BAKU Azerbaijan said on Friday it was investigating a U.S. vote-monitoring group for fraud ahead of presidential elections in October that are expected to extend President Ilham Aliyev's decade in power in the former Soviet republic.
Mainly Muslim Azerbaijan has been governed by Aliyev since he succeeded his father in 2003. It has been courted by the West because of its role as an alternative to Russia in supplying oil and gas to Europe.
But international rights groups have accused the government of muzzling dissent and jailing opponents - charges it denies.
The National Democratic Institute (NDI) has closed its Azeri office several times under pressure from officials, and government critics said Friday's move against it was aimed at silencing it as an independent voice ahead of the election.
The Azeri prosecutor's office said in a statement that the NDI was "distributing grants without a special registration" and that $1 million had been withdrawn from the bank account of the NDI head in Baku, Alex Grigorievs.
Grigorievs, who is currently in the United States, denied the charges, saying the NDI was "fully transparent" and working in compliance with the law when the allegations were published in a local online publication earlier this month.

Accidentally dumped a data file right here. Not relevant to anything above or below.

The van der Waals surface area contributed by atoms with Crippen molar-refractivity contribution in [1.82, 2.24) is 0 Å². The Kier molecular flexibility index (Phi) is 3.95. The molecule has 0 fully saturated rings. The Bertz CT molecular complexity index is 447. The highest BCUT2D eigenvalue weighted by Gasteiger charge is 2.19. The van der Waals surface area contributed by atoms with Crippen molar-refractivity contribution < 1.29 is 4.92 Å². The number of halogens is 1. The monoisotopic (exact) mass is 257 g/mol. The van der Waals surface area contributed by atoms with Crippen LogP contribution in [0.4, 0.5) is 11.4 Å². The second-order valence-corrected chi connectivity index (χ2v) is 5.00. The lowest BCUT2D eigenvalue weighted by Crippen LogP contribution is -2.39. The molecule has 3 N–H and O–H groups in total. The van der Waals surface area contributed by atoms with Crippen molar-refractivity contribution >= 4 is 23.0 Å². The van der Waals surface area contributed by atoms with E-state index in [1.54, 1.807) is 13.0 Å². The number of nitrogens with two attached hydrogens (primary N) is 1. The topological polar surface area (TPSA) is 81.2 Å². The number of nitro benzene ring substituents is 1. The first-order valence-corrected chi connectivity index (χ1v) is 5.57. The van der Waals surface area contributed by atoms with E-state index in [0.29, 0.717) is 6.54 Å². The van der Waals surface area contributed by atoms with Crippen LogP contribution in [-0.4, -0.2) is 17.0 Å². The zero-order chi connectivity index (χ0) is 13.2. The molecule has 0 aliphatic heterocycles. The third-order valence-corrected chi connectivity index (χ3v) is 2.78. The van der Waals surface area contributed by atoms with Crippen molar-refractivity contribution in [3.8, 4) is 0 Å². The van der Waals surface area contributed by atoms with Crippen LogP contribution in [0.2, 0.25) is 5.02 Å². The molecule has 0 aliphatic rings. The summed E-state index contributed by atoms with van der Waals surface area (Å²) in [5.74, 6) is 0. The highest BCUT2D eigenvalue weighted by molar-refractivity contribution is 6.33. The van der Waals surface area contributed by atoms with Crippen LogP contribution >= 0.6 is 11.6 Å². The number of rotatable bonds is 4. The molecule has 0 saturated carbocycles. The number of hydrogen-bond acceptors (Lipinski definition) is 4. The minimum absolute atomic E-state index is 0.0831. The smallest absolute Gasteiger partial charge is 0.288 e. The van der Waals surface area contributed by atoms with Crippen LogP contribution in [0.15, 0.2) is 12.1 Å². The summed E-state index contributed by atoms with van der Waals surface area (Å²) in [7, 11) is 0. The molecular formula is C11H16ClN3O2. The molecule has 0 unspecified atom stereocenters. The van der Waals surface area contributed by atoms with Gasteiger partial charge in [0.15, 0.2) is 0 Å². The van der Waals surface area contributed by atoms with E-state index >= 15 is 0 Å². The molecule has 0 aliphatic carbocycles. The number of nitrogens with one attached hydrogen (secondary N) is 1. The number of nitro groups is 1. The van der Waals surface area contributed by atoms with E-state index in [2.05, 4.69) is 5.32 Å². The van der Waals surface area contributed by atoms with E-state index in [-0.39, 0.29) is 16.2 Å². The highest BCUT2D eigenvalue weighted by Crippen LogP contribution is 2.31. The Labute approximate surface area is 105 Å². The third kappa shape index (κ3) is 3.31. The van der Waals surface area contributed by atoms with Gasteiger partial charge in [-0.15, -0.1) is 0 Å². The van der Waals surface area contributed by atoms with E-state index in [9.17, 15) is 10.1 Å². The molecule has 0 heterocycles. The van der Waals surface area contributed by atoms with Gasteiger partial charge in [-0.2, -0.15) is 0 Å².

"Suggestions that NDI is involved in any other activities are completely false," he wrote on his Facebook page.
The U.S. Embassy in Baku did not comment on the allegations but stressed the NDI was working to help "support Azerbaijan's civil society engagement and democratic development."
The Council of Europe's commissioner for human rights, Nils Muiznieks, said earlier this month that Azerbaijan must uphold European human rights standards and move from promises to real promotion of basic freedoms.
Police fired water cannon and rubber bullets on March 10 to disperse a crowd demonstrating against violence in the military in the capital, Baku, and detained dozens of protesters.
Last week, a court sentenced Avaz Zeynally, editor of the Khural daily, to nine years in prison for extortion, a charge he says is a baseless government reprisal for a story criticizing senior officials.
"Azeri officials are trying to secure loyalty from international organizations by putting pressure on them, but it's a bad scenario," Anar Mamedly, the head of a Baku-based election monitoring body which has been consistently critical of the government, told Reuters.
NDI has maintained an office in Azerbaijan on and off since 1996. Its current operations date back to September 2011.
In another move that puts pressure on vote monitors, Azerbaijan has proposed downgrading the mandate of the Organization for Security and Cooperation in Europe (OSCE), which has criticized the democratic credential of ballots in the country since it opened its offices in 2000.
The government suggested limiting the mission of the OSCE to the level of "project coordinator", according to a letter signed by the Azeri Foreign Minister earlier this month. The OSCE declined to comment on the proposal.
(Writing by Margarita Antidze; Editing by Alissa de Carbonnel and Patrick Graham)